Food Concession Menus – Know Your Market

fair food

fair food

In the food concession business, when it comes to menus, it can be a challenge to identify and pin down your market. Because your market is, literally, a moving target.

In one day your customers might be attendees of a farmers market in the morning, and Harley Davidson riders, enjoying a swap meet, in the afternoon. The following weekend you might have your concession at an art and wine show. Then, two days later, you find yourself setting up at a five day county fair.

I don’t know any menu that can maximize sales at every event. Cotton candy is for kids, and fajitas are preferred by adults. Event goers admiring art while tasting wine are not likely to buy a corn dog. But, they might buy chocolate dipped strawberries or oysters. The reverse is true for people attending a motocross race.

Most concessionaires serve a menu based on their ambition. Generally, concessionaires who earn well over fifty thousand dollars a season operate highly productive concession booths and serve a menu that has broad appeal. The food they serve can be prepared and served to hundreds or thousands of people within a short window of time. They dominate large events, such as state fairs and large sporting events. These high attendance mega events attract a wide demographic of attendees and the earning potential is huge. There, too, booth space and other operating costs are equally huge. For these food concessionaires the critical mass bar is high, but, when reached, so is the pay-off.

However, large events are not for everyone. In my world most concessionaires prefer to work smaller special interest events and festivals, such as horse shows, farmers markets, car shows and small fairs. They cost less to participate, and the attendees are usually more receptive to a variety of menus.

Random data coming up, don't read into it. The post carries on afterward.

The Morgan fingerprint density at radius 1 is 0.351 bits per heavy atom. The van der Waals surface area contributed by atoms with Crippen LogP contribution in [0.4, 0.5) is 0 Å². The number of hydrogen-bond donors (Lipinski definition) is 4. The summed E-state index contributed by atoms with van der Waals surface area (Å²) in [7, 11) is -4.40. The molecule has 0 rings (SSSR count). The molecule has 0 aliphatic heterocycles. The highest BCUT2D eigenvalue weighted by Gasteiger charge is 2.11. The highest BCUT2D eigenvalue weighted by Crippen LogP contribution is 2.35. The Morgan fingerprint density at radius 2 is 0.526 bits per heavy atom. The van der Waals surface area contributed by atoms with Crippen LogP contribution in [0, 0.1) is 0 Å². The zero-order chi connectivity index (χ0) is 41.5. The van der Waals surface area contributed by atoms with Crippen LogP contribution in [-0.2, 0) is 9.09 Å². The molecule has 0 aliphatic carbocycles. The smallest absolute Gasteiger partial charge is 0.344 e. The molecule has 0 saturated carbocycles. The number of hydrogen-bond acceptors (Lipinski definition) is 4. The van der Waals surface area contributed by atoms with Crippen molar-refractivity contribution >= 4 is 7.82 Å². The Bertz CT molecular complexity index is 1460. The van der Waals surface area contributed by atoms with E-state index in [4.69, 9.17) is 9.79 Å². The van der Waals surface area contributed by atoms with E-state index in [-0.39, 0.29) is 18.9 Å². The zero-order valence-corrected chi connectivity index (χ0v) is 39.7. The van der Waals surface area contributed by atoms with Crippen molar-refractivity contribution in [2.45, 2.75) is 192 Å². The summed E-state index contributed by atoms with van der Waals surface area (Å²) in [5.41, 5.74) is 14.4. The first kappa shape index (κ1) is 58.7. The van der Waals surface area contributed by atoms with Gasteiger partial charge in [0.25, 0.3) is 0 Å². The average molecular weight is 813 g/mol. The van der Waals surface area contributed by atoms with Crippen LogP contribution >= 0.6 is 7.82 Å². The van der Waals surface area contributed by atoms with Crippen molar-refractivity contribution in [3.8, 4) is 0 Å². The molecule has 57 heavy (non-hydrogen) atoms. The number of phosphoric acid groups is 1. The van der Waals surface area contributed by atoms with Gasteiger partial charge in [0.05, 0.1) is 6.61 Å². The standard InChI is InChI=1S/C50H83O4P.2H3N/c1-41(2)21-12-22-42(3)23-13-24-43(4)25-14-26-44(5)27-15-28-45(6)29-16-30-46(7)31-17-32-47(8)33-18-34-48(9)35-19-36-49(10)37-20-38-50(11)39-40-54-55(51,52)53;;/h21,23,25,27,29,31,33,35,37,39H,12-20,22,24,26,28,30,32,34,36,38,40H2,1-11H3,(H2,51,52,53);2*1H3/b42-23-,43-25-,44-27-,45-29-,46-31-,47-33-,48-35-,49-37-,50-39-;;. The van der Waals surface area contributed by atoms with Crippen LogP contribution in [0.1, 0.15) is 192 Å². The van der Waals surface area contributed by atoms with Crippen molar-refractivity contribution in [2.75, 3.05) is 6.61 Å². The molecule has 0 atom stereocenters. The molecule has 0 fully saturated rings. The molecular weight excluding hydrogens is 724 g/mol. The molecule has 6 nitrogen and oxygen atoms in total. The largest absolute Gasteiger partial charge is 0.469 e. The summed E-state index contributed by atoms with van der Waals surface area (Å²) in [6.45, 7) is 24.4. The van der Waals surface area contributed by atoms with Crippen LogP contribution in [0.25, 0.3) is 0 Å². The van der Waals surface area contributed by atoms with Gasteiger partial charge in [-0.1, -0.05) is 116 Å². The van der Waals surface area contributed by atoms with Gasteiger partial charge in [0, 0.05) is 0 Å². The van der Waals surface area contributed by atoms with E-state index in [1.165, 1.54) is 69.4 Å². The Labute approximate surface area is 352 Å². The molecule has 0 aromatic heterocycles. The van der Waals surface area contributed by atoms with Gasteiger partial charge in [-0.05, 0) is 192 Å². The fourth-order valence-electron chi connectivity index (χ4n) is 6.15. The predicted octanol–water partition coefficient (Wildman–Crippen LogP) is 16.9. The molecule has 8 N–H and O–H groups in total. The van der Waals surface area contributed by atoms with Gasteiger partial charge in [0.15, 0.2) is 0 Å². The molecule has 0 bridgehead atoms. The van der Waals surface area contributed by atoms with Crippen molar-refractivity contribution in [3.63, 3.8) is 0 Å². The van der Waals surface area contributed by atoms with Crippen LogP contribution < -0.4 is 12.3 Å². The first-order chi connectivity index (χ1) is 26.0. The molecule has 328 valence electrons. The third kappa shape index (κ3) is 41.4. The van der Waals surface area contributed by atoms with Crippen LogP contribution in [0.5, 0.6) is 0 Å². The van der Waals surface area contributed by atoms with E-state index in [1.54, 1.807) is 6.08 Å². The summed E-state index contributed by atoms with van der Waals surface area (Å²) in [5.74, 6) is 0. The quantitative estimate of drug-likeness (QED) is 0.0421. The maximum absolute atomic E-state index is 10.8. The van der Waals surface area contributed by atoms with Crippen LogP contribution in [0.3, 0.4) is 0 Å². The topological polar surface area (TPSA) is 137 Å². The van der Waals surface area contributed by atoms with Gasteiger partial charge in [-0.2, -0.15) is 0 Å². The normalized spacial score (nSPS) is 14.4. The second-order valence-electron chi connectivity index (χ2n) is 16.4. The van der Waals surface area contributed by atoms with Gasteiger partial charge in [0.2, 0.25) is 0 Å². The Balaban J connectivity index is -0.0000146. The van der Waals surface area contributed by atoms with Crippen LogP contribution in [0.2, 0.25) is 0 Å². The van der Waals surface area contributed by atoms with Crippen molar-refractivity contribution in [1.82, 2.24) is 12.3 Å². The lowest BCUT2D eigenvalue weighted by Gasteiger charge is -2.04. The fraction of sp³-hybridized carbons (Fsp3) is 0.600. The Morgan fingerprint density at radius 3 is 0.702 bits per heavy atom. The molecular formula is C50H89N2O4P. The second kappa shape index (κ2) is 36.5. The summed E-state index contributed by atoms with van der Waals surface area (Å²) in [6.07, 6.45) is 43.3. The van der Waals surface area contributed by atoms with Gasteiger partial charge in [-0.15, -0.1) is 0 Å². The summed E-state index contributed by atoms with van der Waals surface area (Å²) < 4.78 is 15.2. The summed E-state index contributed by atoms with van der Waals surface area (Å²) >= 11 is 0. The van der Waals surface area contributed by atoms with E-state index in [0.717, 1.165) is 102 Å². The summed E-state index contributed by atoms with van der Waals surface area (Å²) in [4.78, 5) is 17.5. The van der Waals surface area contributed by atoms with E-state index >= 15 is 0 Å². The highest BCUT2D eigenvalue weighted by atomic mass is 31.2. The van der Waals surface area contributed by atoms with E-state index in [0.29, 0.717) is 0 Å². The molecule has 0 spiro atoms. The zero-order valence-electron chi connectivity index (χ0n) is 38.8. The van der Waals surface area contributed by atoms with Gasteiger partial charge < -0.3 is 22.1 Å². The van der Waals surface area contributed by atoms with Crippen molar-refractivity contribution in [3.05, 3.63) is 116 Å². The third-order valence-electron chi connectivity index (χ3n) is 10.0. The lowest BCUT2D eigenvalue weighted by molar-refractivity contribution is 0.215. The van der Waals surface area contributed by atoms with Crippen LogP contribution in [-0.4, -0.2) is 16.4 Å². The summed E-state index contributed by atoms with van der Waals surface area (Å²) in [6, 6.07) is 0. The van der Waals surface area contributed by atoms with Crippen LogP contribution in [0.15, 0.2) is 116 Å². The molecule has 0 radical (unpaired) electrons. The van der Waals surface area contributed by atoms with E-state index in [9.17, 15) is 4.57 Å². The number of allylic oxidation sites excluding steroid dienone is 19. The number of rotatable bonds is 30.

In either case, no matter what your business model, menu, and type of events you work, achieving critical mass is key. The bar is high for concessionaires who operate high production booths, selling food at mega events. The bar is much lower for others who sell economically at moderate events. There, a less productive menu that appeals to fewer people might work just right.

There is more to reaching critical mass in sales than the popularity of your menu. More on that in a future post. Your comments are encouraged. Maybe you have a different perspective.

About admin

With nearly three decades of experience in the food concession business, a position on the Oregon Food Services Advisory Board and as founder of Northwest Vendor’s Network Association, Barb Fitzgerald is a leading authority on this unique mode of self-employment. Her own experience and dedicated passion for the concession business drives her belief in the food concession business as a path to self-employment for nearly anyone with the desire to become responsible for their own income. She is a concession start-up consultant, and the best-selling author of, Food Booth, The Entrepreneur’s Complete Guide to the Food Concession Business. Go to:
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